Last week in federal court, the mastermind behind one of the country's largest synthetic drug production outfits ended what could have been a bruising legal drama by pleading guilty.
Dyan Harrison was the top guy behind Mr. Nice Guy, a synthetic-weed brand on the kush-end of the scale in terms of popularity and potency. As we recounted in a recent cover story, Harrison and other cohorts were pumping out large quantities of Mr. Nice Guy from a nondescript industrial area in West Palm Beach. The feds rounded up the Nice Guys as part of "Operation Log Jam," a full-force national takedown of the fake-weed industry.
Harrison was facing a hefty lineup of charges after his July arrest, including unlawful distribution of controlled substance analogs (more on that later). As part of his plea deal, he'll forfeit $2 million in assets and possibly do up to five years in jail.
"Under the circumstances, we thought it was a very good solution for our clients," Ian Goldstein, Harrison's lawyer, told New Times this week.
Although this closes the door on the Nice Guy case, you can use the deal as a barometer for synthetic-drug prosecutions statewide -- and the truth is that thanks to some open legal issues, no one really knows what the hell is going on.
A lot of the confusion is due to a current court decision set to come out of the middle district of Florida. There, attorneys for Ilan Fedida are challenging the government's use of the Federal Analog Act, the backbone of Operation Log Jam.
The act was written in the mid-80s, a lot of experts say the analog argument is too vague about what substances share the same pharmacological DNA as illegal ones.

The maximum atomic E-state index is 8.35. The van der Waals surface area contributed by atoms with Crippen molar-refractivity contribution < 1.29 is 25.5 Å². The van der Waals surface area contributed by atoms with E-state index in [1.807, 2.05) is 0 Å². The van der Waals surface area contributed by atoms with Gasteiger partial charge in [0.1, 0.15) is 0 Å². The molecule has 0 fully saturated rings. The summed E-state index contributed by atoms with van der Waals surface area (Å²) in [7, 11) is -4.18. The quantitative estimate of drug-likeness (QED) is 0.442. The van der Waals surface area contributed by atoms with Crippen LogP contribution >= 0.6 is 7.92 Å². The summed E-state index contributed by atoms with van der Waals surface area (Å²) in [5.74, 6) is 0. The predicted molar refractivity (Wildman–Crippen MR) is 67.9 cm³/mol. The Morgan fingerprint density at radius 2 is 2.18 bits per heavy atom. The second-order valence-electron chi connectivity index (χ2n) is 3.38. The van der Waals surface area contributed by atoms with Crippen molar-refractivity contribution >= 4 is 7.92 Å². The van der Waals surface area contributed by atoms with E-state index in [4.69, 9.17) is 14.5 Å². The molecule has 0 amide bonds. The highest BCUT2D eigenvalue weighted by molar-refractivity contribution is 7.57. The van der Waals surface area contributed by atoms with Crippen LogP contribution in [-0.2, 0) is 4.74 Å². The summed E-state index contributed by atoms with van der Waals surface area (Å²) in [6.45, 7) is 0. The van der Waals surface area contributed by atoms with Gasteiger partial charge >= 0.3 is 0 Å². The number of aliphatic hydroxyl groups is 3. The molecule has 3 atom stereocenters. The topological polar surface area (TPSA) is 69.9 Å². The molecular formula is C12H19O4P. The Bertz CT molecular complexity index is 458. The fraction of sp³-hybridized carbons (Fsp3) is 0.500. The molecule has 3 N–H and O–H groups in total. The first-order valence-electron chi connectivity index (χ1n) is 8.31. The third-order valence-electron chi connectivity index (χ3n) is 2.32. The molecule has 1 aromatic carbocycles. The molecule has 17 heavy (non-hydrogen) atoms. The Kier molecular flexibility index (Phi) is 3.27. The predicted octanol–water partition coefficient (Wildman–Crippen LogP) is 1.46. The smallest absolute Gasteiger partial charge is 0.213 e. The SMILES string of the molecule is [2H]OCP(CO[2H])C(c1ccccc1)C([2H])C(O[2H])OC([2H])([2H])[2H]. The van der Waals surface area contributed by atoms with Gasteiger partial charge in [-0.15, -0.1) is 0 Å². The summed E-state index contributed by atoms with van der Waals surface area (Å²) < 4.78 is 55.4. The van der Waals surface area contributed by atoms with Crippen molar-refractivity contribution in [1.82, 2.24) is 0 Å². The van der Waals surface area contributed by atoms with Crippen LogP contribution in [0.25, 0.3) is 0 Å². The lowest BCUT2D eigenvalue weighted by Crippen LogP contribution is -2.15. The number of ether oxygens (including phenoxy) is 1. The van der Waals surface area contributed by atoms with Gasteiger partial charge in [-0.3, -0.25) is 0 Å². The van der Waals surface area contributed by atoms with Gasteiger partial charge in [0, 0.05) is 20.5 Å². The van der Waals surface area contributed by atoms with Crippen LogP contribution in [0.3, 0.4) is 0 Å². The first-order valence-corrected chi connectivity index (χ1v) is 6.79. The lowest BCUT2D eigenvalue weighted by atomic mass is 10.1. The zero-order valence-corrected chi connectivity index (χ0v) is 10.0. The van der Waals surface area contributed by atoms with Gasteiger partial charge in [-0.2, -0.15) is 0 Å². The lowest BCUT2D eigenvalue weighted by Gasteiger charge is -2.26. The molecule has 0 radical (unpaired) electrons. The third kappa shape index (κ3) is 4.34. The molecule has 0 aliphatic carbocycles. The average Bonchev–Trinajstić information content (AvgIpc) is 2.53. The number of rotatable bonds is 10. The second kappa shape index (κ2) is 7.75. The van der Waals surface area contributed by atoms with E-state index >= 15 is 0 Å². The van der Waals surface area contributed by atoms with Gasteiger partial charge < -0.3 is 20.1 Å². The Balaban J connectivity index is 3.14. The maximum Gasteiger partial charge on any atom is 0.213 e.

In December, a court in Tampa heard three-days of testimony from experts poking a hole in the act. Interestingly, during the hearing, Florida AG Pam Bondi issued an emergency order banning 22 synthetic substances. Some legal pros watching from the sidelines say the move might signal the state doesn't think the analog act will still be on its feet after the Tampa court rules -- that is, by dropping the emergency order, it suggests that these substances weren't illegal before said order.
"Some of the jurisdictions in Florida have been dumping cases," says Thomas Wright, a Boca Raton attorney who follows synthetic cases. "In other words, you have prosecutors that have cases, and as soon as she issued this emergency order, they say we're not going to prosecute."
A ruling on the analog argument is set to come out sometime this month. Now, if it goes down, prosecutors will probably still find other charges to roll out against synthetic manufacturers. That's what was in play in with the Mr. Nice Guy case. But at this moment, there's still a lot of uncertainty on both sides of the courtroom when it comes to synthetic drugs and possible punishments.
"The case presented a lot of unique issues that no one has really dealt with before," says Harrison's attorney Goldstein. "If someone gets caught with ten kilos of cocaine, it is what it is."
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